Once I had a centerpiece, I used it as the base for a 9-sectioned tic-tac-toe design. Using that as the model, it was very easy to design the rest - I just had to fill in the gaps by centering items in their own square. 

I also like to make sure that in any gallery, one of the blocks uses 3-dimensional items. I found these red flamingo sunglasses she bought from the AVAM gift shop in Baltimore and I really liked how silly and sparkly that red glitter was. I added a Lucite hand mirror owned by our great-grandmother (which I hung at hair/makeup-checking height) and a little fan a friend bought her from Japan.

I gave myself a $19 frame budget at Ikea to fill in the gaps, and even found a frame that matched the curtains. My favorite find was this $5 KVILL plastic frame - as you can see, the back just snaps right in for easy change-out!  


Meaningful Art for No Money

The Before: A Beatles Shrine

The Before: A Beatles Shrine

My sister’s current photography collection was pretty uninspiring to me. How could she want photos of the Beatles when I don’t even like the Beatles? Yet, here I am sleeping in her bed underneath Paul McCartney in a Chevy truck, a moody profile pic, and Oh. My. God. Is that a nude (?!) Yoko Ono  (?!) Does anyone else in America have nude Yoko Ono on their wall? Did Yoko Ono pay my sister to put this up?  

 

Luckily, I had my own photo files and realized that Mia's most important and meaningful experiences in her life must have been from the times she spent with me. So here’s a photo of us having fries and wine at the Zuni Cafe in San Francisco. Here she is at AVAM when we lived in Baltimore. Here we are not having lunch at Cafe Zoetrope.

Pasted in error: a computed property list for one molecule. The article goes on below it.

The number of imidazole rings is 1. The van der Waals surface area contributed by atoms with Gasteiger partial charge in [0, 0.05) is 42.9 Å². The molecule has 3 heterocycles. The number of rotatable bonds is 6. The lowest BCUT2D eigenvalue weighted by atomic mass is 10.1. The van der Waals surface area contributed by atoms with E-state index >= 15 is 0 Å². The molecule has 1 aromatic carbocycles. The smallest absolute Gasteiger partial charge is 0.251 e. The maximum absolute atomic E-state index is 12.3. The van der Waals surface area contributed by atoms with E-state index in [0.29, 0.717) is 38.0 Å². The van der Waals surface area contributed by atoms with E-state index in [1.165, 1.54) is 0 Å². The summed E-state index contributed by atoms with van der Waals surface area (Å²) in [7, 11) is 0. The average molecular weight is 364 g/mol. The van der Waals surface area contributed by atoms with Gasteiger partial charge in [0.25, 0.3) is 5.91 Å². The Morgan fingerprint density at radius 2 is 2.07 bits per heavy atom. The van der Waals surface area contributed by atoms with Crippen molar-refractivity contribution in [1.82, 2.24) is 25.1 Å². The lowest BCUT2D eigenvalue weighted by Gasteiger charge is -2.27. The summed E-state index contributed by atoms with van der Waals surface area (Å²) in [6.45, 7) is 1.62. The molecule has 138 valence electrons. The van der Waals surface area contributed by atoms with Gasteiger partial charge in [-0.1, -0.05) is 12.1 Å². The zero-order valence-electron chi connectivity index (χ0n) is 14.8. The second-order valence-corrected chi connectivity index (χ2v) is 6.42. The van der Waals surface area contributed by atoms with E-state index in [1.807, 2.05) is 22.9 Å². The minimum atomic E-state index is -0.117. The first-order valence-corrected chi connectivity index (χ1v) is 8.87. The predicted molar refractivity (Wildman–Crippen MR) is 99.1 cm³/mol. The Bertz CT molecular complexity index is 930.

I also found her Photography 101 portfolio from UC Berkeley which offered a wealth of her own high-concept art photography. Finally, I raided her Instagram feed and chose a photo taken by her best friend during an epic night on the town. I knew that it would remind her of the great times and great friendships she had in college and they had already been filtered to her taste.

After seeing the photos all hung, I realized that we had a photo with red and turquoise accents that fit perfectly in an open space. Oh no! It's perfect for...that naked Yoko Ono picture! It goes back on the wall, and I laugh hysterically. 

The final touch of the room was to add a little table, clean up her cabinet of swimming medals, and pull a mysterious rocking chair marked the University of Louisiana out of the garage. 

The Before: Lest We Forget...

The Final After.


In Conclusion

Although I think the room looks a lot better, now that it's done I feel like I probably should have asked permission. It was probably a little insensitive and since she's seeing it for the first time on this blog, I'm a little nervous about how she will react.

However, in addition to how nice it looks, I have one other card to play: 

Remember, I also saved her life.

The best and final photo in the gallery wall!

A Childhood Bedroom Grows Up...My Sister Does Not

A Childhood Bedroom Grows Up...My Sister Does Not

A Childhood Bedroom Grows Up...on a $175 budget (Part 1)

A Childhood Bedroom Grows Up...on a $175 budget (Part 1)